Startups are usually strapped for resources. They could form partnerships to overcome initial resource constraints. The partnerships and alliances could help them meet their needs for key resources such as customers, additional capital, distribution channels, facilities etc. Well-established firms form partnerships to improve or add to their capabilities. Through partnerships they could get more customers, new products, better products, new distribution channels, additional facilities etc.

How To Go About Forming A Business Partnership?

Few years back Dataquest did a survey of over 450 partnerships to find out the factors that influence the success or failure of a partnership. The five top rated responses for factors for success and failures were:

Success Factors Failure Factors
  1. Partner selection
  2. Senior Management Commitment
  3. Clear Understanding of Roles
  4. Partner Communication
  5. Clear Definition Of Objectives
  1. Overly Optimistic
  2. Poor Communications
  3. Lack of Shared Beliefs
  4. Slow Results or Payback
  5. Lack of Financial Commitment

There are two phases of partnership. Partnership Design and Partnership Management. Both play a significant part in the success of a partnership or alliance.

Design and due-diligence lay down the foundation for the partnership. Most partnerships fail because of poor design. The most important thing is that the business strategies should drive the partnership decisions.

The second important aspect is that emphasis should be placed on growing relationship and not on “doing the deals”. The third important aspect is to organize internally so as to support the partnership externally.

The partnership design activities include: selecting the partner, defining roles, defining objectives, developing plan of action, resource planning and milestone planning.

A great number of partnerships fail because of poor execution and management. The significant factors that fall in the partnership management domain include: Senior management commitment, communication, management of expectations, management of relationships & ties and day-to-day control & supervision.

Selecting A Partner

Partner selection has the most impact on the success of any partnership. There are four areas that companies should consider while looking for a partner. They are: Complementary Capabilities, conflicts of interest, compatible goals and strategic intent.

In order to acquire complementary capabilities through partnerships one should evaluate the potential partners on product offerings, target market segment, technology & expertise, capital commitment, distribution channels and customer network.

While resolving the conflicts of interest the potential partners should be evaluated on overlapping geographic markets, competing sources of production, technology conflicts, standards conflicts and distribution channel conflicts.

On the compatible goals dimensions the potential partner should be evaluated on the market access, product proliferation, local knowledge, technology, profitability and cash generation.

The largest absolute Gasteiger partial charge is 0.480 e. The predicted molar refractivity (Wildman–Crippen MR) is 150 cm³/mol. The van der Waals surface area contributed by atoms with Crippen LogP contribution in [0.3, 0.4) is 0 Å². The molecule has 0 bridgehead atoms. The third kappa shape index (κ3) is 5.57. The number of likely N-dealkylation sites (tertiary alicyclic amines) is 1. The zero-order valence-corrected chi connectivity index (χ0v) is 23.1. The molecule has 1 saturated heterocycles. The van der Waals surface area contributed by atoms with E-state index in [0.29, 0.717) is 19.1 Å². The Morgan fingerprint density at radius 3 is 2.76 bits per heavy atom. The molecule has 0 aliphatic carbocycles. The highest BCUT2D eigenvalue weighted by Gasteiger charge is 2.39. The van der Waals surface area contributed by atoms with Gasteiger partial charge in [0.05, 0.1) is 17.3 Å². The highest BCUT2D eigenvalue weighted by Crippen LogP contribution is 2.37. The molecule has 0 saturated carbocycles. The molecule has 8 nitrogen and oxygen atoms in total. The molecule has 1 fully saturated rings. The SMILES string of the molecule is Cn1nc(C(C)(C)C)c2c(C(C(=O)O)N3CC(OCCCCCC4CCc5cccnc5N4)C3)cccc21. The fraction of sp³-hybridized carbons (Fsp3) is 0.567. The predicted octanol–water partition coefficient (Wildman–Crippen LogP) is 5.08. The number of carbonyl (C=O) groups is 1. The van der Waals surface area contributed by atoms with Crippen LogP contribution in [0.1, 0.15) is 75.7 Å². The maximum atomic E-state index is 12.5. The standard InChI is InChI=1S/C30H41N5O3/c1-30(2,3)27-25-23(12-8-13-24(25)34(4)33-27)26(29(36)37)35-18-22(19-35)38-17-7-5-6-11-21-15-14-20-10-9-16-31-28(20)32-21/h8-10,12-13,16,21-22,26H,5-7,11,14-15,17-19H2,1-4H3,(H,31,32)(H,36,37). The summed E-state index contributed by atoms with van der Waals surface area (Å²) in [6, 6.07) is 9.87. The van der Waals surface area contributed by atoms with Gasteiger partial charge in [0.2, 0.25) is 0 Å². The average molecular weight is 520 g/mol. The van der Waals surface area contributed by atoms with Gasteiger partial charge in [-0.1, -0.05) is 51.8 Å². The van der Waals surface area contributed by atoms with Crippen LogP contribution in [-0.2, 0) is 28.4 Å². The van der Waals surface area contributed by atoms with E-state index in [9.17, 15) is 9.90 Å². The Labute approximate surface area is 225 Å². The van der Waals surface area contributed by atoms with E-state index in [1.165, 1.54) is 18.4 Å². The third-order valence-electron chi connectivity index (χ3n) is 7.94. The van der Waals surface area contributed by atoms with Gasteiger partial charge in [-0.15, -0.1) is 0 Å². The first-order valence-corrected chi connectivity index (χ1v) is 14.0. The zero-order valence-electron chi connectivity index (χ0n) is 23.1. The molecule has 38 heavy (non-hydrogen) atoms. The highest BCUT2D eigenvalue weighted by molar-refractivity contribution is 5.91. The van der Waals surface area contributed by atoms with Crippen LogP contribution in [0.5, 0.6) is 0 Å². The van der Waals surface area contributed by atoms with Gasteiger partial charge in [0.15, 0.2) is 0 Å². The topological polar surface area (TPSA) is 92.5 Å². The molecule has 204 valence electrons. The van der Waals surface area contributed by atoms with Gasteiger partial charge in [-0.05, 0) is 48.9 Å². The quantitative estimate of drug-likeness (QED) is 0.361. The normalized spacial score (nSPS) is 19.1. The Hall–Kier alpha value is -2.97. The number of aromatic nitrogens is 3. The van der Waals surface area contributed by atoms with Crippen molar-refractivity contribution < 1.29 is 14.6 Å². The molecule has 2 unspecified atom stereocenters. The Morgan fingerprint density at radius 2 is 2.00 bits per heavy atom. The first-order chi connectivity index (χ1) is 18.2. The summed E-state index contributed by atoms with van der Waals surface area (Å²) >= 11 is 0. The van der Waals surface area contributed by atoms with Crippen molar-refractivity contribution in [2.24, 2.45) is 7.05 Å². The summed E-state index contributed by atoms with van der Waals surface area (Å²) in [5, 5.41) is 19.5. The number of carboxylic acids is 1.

On the strategic intent dimension the potential partners should be evaluated on their values, beliefs, culture, competition and business strategies.

Why Partnership Fails

Just as it is important to know how to go about forming a partnership so is important to know why partnerships fail. There are four major reasons why partnerships fail

Partnering With Wrong Partner
  • Incompatible corporate cultures
  • Partnering with potential competitors
  • Incompatible products, markets, technology
  • Significant size differences
Wrong Partnership Structure
  • Ceding control of your core strategic value
  • Ceding control of core functions
  • Inequitable sharing of resources and profits
  • Lack of synergy
  • Ignoring foreclosure of other opportunities
  • Cutting too good a deal – not a win-win situation
Wrong Reasons To Form Partnership
  • Defensive partnering
  • To hide internal problems
  • Unnecessary reliance on partner
  • Trapping yourself in awkward positions – making commitments and
    creating expectation within your company and with partner
Failure to Plan and Keep Eye on the Ball
  • Increase uncertainties and unknowns
  • Negotiating from Ivory tower – in isolation
  • Misplaced haste
  • Ignoring details
  • Lack of an exit strategy – unable to protect interest

Partnerships are very critical for any business. They are equivalent of best friends for the business. Today, more than ever, they are playing vital role in the success. Fortune Magazine called the 1990s “the Decade of the Strategic Alliance.” And it is still continuing. A major reason for that is speed with which the technological and innovative changes are hitting most industries.

There is a direct relationship between the rate and scope of change within an industry and the amount of corporate partnering that occurs in that industry. Hence it is no coincidence that partnering is becoming the weapon of choice for today’s successful companies whether that is a startup or an established company.